The language around disability

[CW: Ableist language examples & hate crime mentioned.]

It was UK Disability History month between November and December, which I missed publishing this in time for due to being busy on top of struggling with the winter mind worms.

The theme for 2016 was language. Now I know what you’re thinking. ‘There’s more important things than language – like how people are treated’. Or maybe ‘Oh god, here goes another FUN rant about ableism & albeist slurs…’ You folks love it really – it’s part of my charm 😉

Well I promise I’m going to try to NOT make this sound like a lecture and I’ll keep it solutions focused. I’ll explain a bit about why I think language is important and then point towards some small language changes that’ll enable you to talk about disability in a more empowering way for all of us. So guilt trips here about past language slips ups as we’ve all been there and I for one have had less than perfect language and behaviour – and I’m still learning.

So my first point is language is part of how we’re treated. When ableist language is used in an act of hate crime, it is the treatment itself or forms part of the treatment. When ableist things are said as a reflection of held beliefs as part of discrimination at work, it’s very much part of how we’re treated. It’s a false distinction to separate actions and language in this context.  If anything, language is just the tip of the iceberg when it comes to societal attitudes and behaviour towards disability.

Scope’s (disability charity) recently published hate crime stats make grim reading. However they paint a picture of the abuse disabled people have to face regularly, that is part of their lived experience. So language does matter – because it affects disabled people – and feeds in to the narrative that their conditions are a negative thing. If I think about some of the terms still used frequently, like ‘retard / tard’, ‘lame’, ‘Scitz’, ‘flid’ etc including people actually doing impressions of disabled people whilst calling each other these things… it’s still rife. Not only are we using words associated with disability to basically mean ‘shit, crap, ignorant etc’ but I always think about disabled people hearing those things said in a flippant way when they’re lived experience is those words being used to insult them.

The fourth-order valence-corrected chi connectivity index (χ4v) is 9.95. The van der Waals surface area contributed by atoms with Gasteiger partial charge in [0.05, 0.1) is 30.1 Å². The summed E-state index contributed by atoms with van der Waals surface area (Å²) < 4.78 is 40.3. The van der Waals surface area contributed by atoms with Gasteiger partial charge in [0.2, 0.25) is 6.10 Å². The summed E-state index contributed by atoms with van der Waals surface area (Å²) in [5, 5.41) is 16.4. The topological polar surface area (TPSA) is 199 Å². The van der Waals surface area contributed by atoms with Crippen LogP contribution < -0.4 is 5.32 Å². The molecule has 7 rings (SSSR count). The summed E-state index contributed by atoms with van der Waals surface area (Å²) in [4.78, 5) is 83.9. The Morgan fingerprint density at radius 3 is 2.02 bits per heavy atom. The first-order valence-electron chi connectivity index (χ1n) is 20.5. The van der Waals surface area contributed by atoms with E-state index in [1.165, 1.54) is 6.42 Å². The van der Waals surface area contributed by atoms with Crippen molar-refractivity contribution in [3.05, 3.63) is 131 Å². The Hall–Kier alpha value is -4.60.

On a personal note, which I know is going to get scoffs of ‘I’m being ridiculous’ – I hate people using these words ‘bonkers, manic, crazy, mental, psycho…’ etc. What you mean is ‘irrational, illogical, ignorant, hectic/busy’. Or saying ‘I’m a bit OCD’. I get even more baffled and frustrated when social justice organisations use them in public communications, it makes me want to face palm!

Before you get annoyed, I’d like to point out it will mean a *tiny* bit of effort on your behalf to reach a bit further into the corners of your vocabulary and find a more accurate phrase. Use online resources if you’re stuck (like the awesome one by Autistic Hoya here) that provide alternatives to ableist language. In doing so, you’ll help disabled people feel less othered in a world that is often so othering. Is it that much of a big ask? I love the idea your response now may be ‘it’s PC gone MAD’ Ah irony, my old friend.

I think I should point out here that I’m not perfect. Some of my friends and I have discussed how the jokes we’ve made in the past are problematic AF. Becoming an intersectional feminist (one who recognises how the intersections of sexuality, gender, class, race, disability etc impact us in the same structural way being female or femme presenting does) has made me question this behaviour of mine & try to stop it. I still slip up sometimes and my only comfort is I’m trying. My point is that this negative language (which demonstrates attitude) is so heavily ingrained in us that it’s hard to tear away from. No one has to be perfect at it, but we can think about it a bit more and try and harder in the spirit of being more compassionate beings.

Language has such power. Especially emotive language. I can point towards the recent events of Brexit and Trump being elected to demonstrate how, when backed with little or no fact or evidence, someone can just say a load of emotive things and will people to think a certain way. So how can we deny our language around disability doesn’t matter?

(P.S. This is a blog topic so I’ve kept it brief. However as I’ve said in the past this subject obviously isn’t more important than other disability issues like cuts to PIP & ESA.)

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